The goal of this paper is to introduce the structure of the Nevada Law Enforcement. The paper will look at the organizational structure of all aspects of Nevada Law Enforcement from the merger of the Clark County Police and Washoe Sheriff’s Department. This research paper will show how the different structures within the Law Enforcement effectively work together effectively. This report will also explore the accolades given by radio, television, and other nationwide media’s comments on the many honors, awards and commendations the agency has received since the merger between Clark County and Washoe County. The analysis will also determine the difficulties the organization has had and potentially could have internally. This essay will show the views from LVMPD, Sheriff’s Department, the Highway Patrol, and the U.S. Marshall’s.
Nevada Police Organization
In 1973 with a merger of the Las Vegas Police Department and the Clark Country Sheriff’s Department, a new organization was born, the Las Vegas Metropolitan Police Department (LVMPD). This made the LVMPD (Metro) a “city-county” police force. The elected Sheriff of Clark County is the controller of Nevada’s Law Enforcement Officers. As he is the only elected official (4 year term), his department is not directly accountable to the state, county, or city. Metro serves Clark County city limits and the unincorporated cities around Clark County. Metro has grown to be one of the largest law enforcement agencies in the United States (Elliott, 1987).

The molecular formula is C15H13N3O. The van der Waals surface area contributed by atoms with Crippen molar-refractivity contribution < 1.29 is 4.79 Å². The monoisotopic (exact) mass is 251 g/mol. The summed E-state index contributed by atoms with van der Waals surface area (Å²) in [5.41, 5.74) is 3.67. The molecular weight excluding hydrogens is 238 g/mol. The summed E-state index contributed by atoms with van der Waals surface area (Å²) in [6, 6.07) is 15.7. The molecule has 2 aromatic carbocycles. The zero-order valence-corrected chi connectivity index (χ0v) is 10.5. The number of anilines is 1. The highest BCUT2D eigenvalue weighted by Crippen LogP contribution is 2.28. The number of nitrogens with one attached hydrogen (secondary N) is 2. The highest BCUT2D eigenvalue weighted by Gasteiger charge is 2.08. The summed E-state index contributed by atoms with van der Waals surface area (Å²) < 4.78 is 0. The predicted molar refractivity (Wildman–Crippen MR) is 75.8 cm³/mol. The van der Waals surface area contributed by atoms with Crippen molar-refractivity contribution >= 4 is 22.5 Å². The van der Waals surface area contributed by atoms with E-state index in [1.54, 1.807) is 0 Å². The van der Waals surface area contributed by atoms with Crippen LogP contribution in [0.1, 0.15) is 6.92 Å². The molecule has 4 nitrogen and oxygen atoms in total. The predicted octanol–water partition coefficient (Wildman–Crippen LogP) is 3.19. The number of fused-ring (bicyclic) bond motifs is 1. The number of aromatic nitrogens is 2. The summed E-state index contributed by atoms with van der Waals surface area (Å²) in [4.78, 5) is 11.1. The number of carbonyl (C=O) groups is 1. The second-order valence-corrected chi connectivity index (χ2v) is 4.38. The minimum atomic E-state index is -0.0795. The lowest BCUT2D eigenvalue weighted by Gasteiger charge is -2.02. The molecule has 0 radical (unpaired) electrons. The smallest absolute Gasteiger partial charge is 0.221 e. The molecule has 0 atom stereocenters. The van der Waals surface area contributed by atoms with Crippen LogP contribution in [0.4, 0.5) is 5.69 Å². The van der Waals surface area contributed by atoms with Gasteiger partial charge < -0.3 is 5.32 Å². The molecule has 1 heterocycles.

The Las Vegas Metropolitan Police Department has two official career paths, which have equal civil services income and rank structure. However, their everyday tasks and responsibilities are different. The first is the Corrections Officer, whose tasks include the direction and supervision of the Clark County Detention Center, which currently there are 750 officers. Ranks include 690 Corrections (C.O.) officers, 66 sergeants, 19 Lieutenants, and 6 Captains ("Las...